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Germany - Geography

Germany is located in the heart of Europe, at the crossroads between west and east, north and south. The northern border is formed by the North Sea and the Baltic Sea, separated by a brief border with Denmark. Germany borders on the Netherlands, Belgium, Luxembourg, and France to the west, Switzerland and Austria to the south, and Poland and the Czech Republic to the east. Germany has an area of 357,022 square kilometers. The longest distances are 876 kilometers from north to south and 640 kilometers from east to west. One-third of the country’s territory belonged to the former East Germany.

Germany is divided into four distinct topographic regions. From north to south, they are the Northern Lowlands, the Central Uplands, the Alpine Foreland, and the Alps. From the north, a plain dotted with lakes, moors, marshes, and heaths retreats from the sea and reaches inland, where it becomes a landscape of hills crisscrossed by streams, rivers, and valleys. These hills lead upward, gradually forming high plateaus and woodlands and eventually climaxing in spectacular mountain ranges. As of the turn of the century, about 34 percent of the country's area was arable, and about 30 percent was covered by forests.

Germany (or officially, The Federal Republic of Germany) is situated in the heart of Europe surrounded by the North Sea, Denmark, and the Baltic Sea on the north; by Poland and the Czech Republic on the east; by Austria and Switzerland on the south; and by France, Luxembourg, Belgium and the Netherlands on the west. The Alps are located in the south; some of the largest European rivers – the Rhine, the Danube and the Elbe – flow through Germany.

In area, it is the sixth largest country in Europe. Its territory encompasses roughly 357,000 square kilometers or 138,000 square miles. Extending 853 kilometers from its northern border with Denmark to the Alps in the south, it is the sixth largest country in Europe. At its widest, Germany measures approximately 650 kilometers from the Belgian-German border in the west to the Polish frontier in the east.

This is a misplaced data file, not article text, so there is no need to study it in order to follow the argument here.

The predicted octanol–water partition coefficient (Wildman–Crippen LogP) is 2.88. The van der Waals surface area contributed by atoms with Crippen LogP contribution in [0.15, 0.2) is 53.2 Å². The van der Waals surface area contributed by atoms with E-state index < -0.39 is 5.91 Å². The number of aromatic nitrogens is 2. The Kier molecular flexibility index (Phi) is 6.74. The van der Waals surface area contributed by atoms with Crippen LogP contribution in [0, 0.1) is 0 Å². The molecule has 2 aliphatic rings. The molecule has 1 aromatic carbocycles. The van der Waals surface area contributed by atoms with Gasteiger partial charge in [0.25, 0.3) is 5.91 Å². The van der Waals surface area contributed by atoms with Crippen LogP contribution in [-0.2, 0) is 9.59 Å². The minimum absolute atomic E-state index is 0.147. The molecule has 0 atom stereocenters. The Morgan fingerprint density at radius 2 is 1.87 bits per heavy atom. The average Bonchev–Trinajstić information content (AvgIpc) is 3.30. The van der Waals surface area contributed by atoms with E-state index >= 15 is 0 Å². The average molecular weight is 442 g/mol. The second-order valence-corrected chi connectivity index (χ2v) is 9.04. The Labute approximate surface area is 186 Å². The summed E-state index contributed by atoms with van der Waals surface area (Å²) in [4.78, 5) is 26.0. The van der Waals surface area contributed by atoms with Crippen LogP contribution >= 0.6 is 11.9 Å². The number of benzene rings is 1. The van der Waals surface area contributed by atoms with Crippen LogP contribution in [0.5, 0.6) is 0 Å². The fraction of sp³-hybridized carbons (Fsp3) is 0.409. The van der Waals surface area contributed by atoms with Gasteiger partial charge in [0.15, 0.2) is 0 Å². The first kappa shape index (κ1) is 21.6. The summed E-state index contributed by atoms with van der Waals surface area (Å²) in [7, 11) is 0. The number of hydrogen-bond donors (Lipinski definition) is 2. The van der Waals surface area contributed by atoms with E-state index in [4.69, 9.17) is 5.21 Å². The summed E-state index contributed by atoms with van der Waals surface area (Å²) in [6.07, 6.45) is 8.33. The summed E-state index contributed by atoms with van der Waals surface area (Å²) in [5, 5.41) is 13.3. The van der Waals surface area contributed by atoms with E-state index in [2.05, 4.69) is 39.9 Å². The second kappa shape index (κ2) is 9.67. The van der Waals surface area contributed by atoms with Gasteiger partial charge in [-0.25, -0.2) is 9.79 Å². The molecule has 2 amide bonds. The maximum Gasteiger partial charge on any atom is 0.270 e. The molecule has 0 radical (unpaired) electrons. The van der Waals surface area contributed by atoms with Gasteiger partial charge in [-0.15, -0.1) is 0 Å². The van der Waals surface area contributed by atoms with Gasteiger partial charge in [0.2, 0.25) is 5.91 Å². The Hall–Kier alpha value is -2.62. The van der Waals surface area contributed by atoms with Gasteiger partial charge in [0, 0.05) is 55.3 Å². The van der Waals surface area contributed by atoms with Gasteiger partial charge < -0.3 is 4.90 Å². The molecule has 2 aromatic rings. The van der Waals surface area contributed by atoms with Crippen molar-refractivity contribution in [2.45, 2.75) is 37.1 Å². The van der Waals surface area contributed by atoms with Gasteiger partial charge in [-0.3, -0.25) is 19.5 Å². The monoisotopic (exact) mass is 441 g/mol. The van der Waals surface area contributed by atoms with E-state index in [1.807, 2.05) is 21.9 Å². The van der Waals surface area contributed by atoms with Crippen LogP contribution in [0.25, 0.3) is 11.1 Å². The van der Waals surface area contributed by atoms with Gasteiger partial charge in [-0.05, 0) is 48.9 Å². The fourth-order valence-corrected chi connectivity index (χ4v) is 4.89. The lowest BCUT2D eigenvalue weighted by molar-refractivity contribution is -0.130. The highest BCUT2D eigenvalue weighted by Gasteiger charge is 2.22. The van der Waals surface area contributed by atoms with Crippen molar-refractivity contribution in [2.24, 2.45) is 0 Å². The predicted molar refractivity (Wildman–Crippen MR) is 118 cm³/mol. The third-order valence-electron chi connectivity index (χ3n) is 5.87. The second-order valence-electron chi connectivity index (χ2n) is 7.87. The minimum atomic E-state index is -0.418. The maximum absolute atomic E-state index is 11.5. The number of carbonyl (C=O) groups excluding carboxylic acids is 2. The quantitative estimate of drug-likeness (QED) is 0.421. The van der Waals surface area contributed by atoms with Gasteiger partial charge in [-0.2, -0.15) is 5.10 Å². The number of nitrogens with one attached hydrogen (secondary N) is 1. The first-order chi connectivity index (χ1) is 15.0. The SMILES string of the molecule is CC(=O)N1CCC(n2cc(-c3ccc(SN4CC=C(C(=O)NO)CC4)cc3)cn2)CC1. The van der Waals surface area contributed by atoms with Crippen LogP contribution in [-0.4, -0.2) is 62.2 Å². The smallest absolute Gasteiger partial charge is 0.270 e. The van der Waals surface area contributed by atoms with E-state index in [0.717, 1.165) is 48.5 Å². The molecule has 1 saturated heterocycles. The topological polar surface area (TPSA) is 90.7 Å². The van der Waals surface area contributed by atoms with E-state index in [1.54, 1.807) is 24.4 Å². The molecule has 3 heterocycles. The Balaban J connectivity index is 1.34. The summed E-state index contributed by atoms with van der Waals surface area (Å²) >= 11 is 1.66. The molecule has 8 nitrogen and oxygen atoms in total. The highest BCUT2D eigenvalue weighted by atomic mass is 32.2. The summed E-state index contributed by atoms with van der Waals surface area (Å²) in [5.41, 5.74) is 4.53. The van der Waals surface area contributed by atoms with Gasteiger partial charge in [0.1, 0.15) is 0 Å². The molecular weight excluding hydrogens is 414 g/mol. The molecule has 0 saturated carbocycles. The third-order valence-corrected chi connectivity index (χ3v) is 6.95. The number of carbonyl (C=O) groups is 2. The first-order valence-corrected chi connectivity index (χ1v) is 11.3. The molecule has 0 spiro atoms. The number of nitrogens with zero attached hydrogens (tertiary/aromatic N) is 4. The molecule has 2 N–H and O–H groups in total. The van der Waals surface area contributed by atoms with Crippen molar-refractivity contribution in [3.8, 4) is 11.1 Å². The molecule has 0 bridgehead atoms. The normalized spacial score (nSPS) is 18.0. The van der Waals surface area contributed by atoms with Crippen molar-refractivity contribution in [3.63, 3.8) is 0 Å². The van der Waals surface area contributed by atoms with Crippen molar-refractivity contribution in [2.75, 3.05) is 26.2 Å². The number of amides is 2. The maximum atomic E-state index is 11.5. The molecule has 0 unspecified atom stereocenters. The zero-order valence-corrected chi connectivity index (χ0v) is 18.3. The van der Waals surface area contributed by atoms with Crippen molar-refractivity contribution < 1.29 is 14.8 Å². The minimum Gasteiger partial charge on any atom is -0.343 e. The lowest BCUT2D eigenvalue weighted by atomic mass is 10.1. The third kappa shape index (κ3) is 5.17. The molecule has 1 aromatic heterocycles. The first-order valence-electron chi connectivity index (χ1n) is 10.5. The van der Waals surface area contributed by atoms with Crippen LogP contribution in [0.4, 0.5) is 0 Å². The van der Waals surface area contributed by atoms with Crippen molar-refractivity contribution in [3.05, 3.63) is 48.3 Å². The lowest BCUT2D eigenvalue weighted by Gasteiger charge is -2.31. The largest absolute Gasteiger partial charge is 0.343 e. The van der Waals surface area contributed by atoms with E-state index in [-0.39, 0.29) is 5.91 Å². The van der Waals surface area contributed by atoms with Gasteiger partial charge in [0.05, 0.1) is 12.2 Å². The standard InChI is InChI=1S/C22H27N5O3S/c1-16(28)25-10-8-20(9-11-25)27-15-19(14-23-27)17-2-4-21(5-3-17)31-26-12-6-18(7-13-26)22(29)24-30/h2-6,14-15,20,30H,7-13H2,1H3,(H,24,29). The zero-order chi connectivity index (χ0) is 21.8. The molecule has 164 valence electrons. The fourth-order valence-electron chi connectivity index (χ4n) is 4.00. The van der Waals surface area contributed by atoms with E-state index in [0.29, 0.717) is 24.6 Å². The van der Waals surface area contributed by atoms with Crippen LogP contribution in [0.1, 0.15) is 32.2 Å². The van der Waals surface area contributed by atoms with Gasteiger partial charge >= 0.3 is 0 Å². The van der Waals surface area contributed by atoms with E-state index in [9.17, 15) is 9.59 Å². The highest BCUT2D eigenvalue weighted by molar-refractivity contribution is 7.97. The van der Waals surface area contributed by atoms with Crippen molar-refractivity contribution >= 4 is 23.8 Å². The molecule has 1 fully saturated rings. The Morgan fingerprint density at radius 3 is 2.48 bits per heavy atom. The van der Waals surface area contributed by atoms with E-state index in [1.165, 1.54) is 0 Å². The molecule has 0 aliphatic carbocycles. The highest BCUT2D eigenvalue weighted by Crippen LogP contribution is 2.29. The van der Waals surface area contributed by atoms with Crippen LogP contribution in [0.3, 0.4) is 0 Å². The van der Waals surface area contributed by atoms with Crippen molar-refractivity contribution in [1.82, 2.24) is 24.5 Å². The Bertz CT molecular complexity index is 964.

Germany is a parliamentary federal republic of sixteen states or Länder. The territory of former East Germany (divided into five new Länder in 1990) constitutes almost one-third of united Germany’s territory and one-fifth of its population. After a close vote in 1993, the Bundestag, the lower house of Germany’s parliament, voted to transfer the capital and seat of government from Bonn in the west to Berlin, a city-state in the east surrounded by the Land of Brandenburg. Other major German cities are Munich, Hamburg, Bremen, Hanover, Frankfurt, Nuremburg, Stuttgart and Düsseldorf.

German landscapes are extraordinarily varied: A plain dotted with lakes, moors, marshes, and heaths retreats from the sea (in the north) and reaches inland, where it becomes a landscape of hills crisscrossed by streams, rivers, and valleys. These hills lead upward, gradually forming high plateaus and woodlands and eventually culminating in the spectacular mountain ranges of the Alps. As of the mid-1990s, about 37 percent of the country’s area was arable; 17 percent consisted of meadows and pastures; 30 percent was forests and woodlands; and 16 percent was devoted to other uses.